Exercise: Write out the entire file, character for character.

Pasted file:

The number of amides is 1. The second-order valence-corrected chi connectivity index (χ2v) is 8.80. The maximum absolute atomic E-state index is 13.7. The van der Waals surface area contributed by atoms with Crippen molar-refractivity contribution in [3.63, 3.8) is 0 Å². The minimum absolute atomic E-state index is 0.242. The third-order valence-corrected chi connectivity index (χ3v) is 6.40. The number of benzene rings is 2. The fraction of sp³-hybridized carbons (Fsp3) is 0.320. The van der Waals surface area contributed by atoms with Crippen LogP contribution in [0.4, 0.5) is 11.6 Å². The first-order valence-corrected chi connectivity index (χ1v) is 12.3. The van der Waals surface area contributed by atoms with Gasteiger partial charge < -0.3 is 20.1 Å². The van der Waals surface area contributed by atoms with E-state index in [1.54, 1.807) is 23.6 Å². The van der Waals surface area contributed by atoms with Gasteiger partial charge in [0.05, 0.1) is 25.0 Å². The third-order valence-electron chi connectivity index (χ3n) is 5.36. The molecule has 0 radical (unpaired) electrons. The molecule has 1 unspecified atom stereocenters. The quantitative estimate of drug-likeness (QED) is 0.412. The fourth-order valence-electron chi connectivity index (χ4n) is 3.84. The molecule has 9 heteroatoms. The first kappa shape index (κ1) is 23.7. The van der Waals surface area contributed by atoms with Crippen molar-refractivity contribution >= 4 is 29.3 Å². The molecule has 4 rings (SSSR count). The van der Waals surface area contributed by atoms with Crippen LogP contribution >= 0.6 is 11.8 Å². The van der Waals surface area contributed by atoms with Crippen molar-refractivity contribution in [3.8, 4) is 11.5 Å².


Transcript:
The number of amides is 1. The second-order valence-corrected chi connectivity index (χ2v) is 8.80. The maximum absolute atomic E-state index is 13.7. The van der Waals surface area contributed by atoms with Crippen molar-refractivity contribution in [3.63, 3.8) is 0 Å². The minimum absolute atomic E-state index is 0.242. The third-order valence-corrected chi connectivity index (χ3v) is 6.40. The number of benzene rings is 2. The fraction of sp³-hybridized carbons (Fsp3) is 0.320. The van der Waals surface area contributed by atoms with Crippen LogP contribution in [0.4, 0.5) is 11.6 Å². The first-order valence-corrected chi connectivity index (χ1v) is 12.3. The van der Waals surface area contributed by atoms with Gasteiger partial charge < -0.3 is 20.1 Å². The van der Waals surface area contributed by atoms with E-state index in [1.54, 1.807) is 23.6 Å². The van der Waals surface area contributed by atoms with Gasteiger partial charge in [0.05, 0.1) is 25.0 Å². The third-order valence-electron chi connectivity index (χ3n) is 5.36. The molecule has 0 radical (unpaired) electrons. The molecule has 1 unspecified atom stereocenters. The quantitative estimate of drug-likeness (QED) is 0.412. The fourth-order valence-electron chi connectivity index (χ4n) is 3.84. The molecule has 9 heteroatoms. The first kappa shape index (κ1) is 23.7. The van der Waals surface area contributed by atoms with Crippen molar-refractivity contribution >= 4 is 29.3 Å². The molecule has 4 rings (SSSR count). The van der Waals surface area contributed by atoms with Crippen LogP contribution >= 0.6 is 11.8 Å². The van der Waals surface area contributed by atoms with Crippen molar-refractivity contribution in [3.8, 4) is 11.5 Å².